Conservative MP Kevin Hollinrake, speaking in the Commons yesterday, called for a public inquiry after he received documents that revealed that HBOS senior managers took “clear” and “deliberate” action to “conceal” fraud at their Reading branch prior to Lloyds’s 2008 takeover.
“Let’s be clear, if true, this would potentially make both rights issues and the takeover fraudulent. Those named as culpable for non-disclosure in the report include chief executive Andy Hornby, chairman Sir Dennis Stevenson, former CEO James Crosby, corporate CEO Peter Cummings and auditors and reporting accountants KPMG,” said Hollinrake.
He added, “We see conflicts of interest in the report and in many other places – KPMG auditors giving HBOS a clean bill of health in February 2008, only a few months before its collapse. The audit watchdog, the Financial Reporting Council (FRC), seeing no reason to investigate this audit.
“The fact that four of the 10 members of the FRC board are partners at KPMG and that it is chaired by former Lloyds chairman, Sir Win Bischoff, who oversaw the £14bn rights issue.”
A previous Parliamentary Commission on Banking Standards report revealed that HBoS was carrying £47bn of losses when it was bailed out, despite being given a clean bill of health by KMPG.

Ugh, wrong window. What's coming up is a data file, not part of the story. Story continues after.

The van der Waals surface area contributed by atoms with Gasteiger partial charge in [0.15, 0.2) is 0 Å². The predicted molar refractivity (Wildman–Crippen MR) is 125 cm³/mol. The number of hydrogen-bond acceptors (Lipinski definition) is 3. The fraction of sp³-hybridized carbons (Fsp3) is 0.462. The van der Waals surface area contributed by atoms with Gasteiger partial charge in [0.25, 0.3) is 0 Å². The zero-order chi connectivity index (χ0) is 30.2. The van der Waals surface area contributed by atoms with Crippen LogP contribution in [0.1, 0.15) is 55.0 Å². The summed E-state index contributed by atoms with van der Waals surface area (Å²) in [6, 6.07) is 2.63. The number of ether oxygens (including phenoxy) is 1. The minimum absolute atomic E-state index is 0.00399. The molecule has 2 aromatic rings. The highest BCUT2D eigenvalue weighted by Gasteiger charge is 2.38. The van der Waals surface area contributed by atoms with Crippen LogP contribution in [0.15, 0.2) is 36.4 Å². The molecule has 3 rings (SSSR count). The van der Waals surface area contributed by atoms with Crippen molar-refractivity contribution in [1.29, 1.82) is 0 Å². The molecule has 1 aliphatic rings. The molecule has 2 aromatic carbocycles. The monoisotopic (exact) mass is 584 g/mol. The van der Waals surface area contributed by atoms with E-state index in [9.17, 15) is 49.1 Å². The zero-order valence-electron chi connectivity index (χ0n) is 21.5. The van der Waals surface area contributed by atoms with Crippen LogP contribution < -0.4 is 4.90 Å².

Prior to the taxpayer rescue, the final divisional losses for HBoS’s corporate business totalled £25bn, despite KPMG clearing the management’s decision to set aside just £370m in provisions.
In response to Hollinrake’s statement, a KPMG spokesperson said, “We strongly refute these allegations, which we believe to have no basis in fact. Over the last nine years multiple inquiries by the PRA, FCA and FRC have examined the events that led to the failure of HBOS in detail. We have co-operated with all of these inquiries when requested to do so and none have concluded that our work did not meet the applicable audit standards of the time.”
KPMG was cleared by the FRC in September 2017.
It had been looking into the reason why HBoS had been given “going concern” status in 2007, a year before it collapsed and had to be rescued following the financial crash.
In a decision that has proved controversial, the accountancy regulator concluded that there was no realistic prospect that a tribunal would make an adverse finding against KPMG.
This caused outrage in the press with commentators accusing the FRC of being weak because of the vested interests of former Big Four employees who now work within its ranks.
The FRC then said it wanted to make it easier to bring cases against auditors after admitting it should have acted faster over KPMG and HBOS.
The FRC is not commenting on Hollinrake’s statement.